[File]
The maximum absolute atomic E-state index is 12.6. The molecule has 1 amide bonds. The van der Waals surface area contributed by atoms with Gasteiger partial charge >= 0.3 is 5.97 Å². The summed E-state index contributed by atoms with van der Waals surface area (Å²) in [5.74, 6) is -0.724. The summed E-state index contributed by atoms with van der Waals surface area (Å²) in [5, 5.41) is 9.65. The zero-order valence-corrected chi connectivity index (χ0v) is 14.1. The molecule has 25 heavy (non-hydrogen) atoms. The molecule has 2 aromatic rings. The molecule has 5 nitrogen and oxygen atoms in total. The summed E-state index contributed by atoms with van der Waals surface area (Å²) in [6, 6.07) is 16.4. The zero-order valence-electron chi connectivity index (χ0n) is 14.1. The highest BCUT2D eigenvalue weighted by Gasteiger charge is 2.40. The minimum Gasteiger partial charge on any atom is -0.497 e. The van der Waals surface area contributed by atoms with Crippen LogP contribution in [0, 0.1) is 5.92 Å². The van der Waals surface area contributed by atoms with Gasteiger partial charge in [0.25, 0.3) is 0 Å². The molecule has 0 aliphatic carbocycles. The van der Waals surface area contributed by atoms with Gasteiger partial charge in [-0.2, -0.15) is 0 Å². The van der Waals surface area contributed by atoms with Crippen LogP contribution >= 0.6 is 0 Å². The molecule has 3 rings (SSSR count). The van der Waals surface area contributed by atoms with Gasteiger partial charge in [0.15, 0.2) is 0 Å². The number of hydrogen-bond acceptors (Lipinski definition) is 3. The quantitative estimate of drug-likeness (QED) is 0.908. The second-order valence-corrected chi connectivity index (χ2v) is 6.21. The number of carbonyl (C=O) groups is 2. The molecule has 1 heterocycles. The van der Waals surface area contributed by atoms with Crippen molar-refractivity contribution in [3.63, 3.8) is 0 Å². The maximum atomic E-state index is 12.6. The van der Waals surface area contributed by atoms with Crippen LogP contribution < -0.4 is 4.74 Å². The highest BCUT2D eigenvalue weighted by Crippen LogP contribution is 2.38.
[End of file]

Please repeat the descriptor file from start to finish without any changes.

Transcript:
The maximum absolute atomic E-state index is 12.6. The molecule has 1 amide bonds. The van der Waals surface area contributed by atoms with Gasteiger partial charge >= 0.3 is 5.97 Å². The summed E-state index contributed by atoms with van der Waals surface area (Å²) in [5.74, 6) is -0.724. The summed E-state index contributed by atoms with van der Waals surface area (Å²) in [5, 5.41) is 9.65. The zero-order valence-corrected chi connectivity index (χ0v) is 14.1. The molecule has 25 heavy (non-hydrogen) atoms. The molecule has 2 aromatic rings. The molecule has 5 nitrogen and oxygen atoms in total. The summed E-state index contributed by atoms with van der Waals surface area (Å²) in [6, 6.07) is 16.4. The zero-order valence-electron chi connectivity index (χ0n) is 14.1. The highest BCUT2D eigenvalue weighted by Gasteiger charge is 2.40. The minimum Gasteiger partial charge on any atom is -0.497 e. The van der Waals surface area contributed by atoms with Crippen LogP contribution in [0, 0.1) is 5.92 Å². The van der Waals surface area contributed by atoms with Gasteiger partial charge in [0.25, 0.3) is 0 Å². The molecule has 0 aliphatic carbocycles. The van der Waals surface area contributed by atoms with Gasteiger partial charge in [-0.2, -0.15) is 0 Å². The van der Waals surface area contributed by atoms with Crippen LogP contribution >= 0.6 is 0 Å². The molecule has 3 rings (SSSR count). The van der Waals surface area contributed by atoms with Gasteiger partial charge in [0.15, 0.2) is 0 Å². The number of hydrogen-bond acceptors (Lipinski definition) is 3. The quantitative estimate of drug-likeness (QED) is 0.908. The second-order valence-corrected chi connectivity index (χ2v) is 6.21. The number of carbonyl (C=O) groups is 2. The molecule has 1 heterocycles. The van der Waals surface area contributed by atoms with Crippen molar-refractivity contribution in [3.63, 3.8) is 0 Å². The maximum atomic E-state index is 12.6. The van der Waals surface area contributed by atoms with Crippen LogP contribution < -0.4 is 4.74 Å². The highest BCUT2D eigenvalue weighted by Crippen LogP contribution is 2.38.